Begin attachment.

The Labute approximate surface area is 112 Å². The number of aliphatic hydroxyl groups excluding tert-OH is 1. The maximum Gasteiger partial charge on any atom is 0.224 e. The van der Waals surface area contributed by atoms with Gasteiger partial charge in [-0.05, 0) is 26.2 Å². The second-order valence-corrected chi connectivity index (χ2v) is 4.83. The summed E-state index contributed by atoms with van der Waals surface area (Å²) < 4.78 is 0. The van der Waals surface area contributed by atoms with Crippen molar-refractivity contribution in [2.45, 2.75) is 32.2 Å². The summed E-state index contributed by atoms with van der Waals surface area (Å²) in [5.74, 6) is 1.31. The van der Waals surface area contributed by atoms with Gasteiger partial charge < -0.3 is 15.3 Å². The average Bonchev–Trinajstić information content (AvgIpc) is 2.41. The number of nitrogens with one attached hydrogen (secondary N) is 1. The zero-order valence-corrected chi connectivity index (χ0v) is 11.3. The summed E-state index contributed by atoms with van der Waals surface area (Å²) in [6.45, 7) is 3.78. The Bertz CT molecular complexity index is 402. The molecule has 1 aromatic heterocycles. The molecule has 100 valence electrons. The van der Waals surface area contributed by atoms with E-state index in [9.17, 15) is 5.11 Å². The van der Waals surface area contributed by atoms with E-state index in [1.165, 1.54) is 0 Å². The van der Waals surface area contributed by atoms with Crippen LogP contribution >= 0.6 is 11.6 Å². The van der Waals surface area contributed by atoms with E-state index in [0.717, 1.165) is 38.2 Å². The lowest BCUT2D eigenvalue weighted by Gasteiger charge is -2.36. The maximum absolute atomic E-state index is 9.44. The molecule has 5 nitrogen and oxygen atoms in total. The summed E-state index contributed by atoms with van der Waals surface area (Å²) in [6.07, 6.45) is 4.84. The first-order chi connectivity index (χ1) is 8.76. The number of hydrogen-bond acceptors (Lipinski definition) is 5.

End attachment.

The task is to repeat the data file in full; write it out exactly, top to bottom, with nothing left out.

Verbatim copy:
The Labute approximate surface area is 112 Å². The number of aliphatic hydroxyl groups excluding tert-OH is 1. The maximum Gasteiger partial charge on any atom is 0.224 e. The van der Waals surface area contributed by atoms with Gasteiger partial charge in [-0.05, 0) is 26.2 Å². The second-order valence-corrected chi connectivity index (χ2v) is 4.83. The summed E-state index contributed by atoms with van der Waals surface area (Å²) < 4.78 is 0. The van der Waals surface area contributed by atoms with Crippen molar-refractivity contribution in [2.45, 2.75) is 32.2 Å². The summed E-state index contributed by atoms with van der Waals surface area (Å²) in [5.74, 6) is 1.31. The van der Waals surface area contributed by atoms with Gasteiger partial charge < -0.3 is 15.3 Å². The average Bonchev–Trinajstić information content (AvgIpc) is 2.41. The number of nitrogens with one attached hydrogen (secondary N) is 1. The zero-order valence-corrected chi connectivity index (χ0v) is 11.3. The summed E-state index contributed by atoms with van der Waals surface area (Å²) in [6.45, 7) is 3.78. The Bertz CT molecular complexity index is 402. The molecule has 1 aromatic heterocycles. The molecule has 100 valence electrons. The van der Waals surface area contributed by atoms with E-state index in [9.17, 15) is 5.11 Å². The van der Waals surface area contributed by atoms with E-state index in [1.165, 1.54) is 0 Å². The van der Waals surface area contributed by atoms with Crippen LogP contribution >= 0.6 is 11.6 Å². The van der Waals surface area contributed by atoms with E-state index in [0.717, 1.165) is 38.2 Å². The lowest BCUT2D eigenvalue weighted by Gasteiger charge is -2.36. The maximum absolute atomic E-state index is 9.44. The molecule has 5 nitrogen and oxygen atoms in total. The summed E-state index contributed by atoms with van der Waals surface area (Å²) in [6.07, 6.45) is 4.84. The first-order chi connectivity index (χ1) is 8.76. The number of hydrogen-bond acceptors (Lipinski definition) is 5.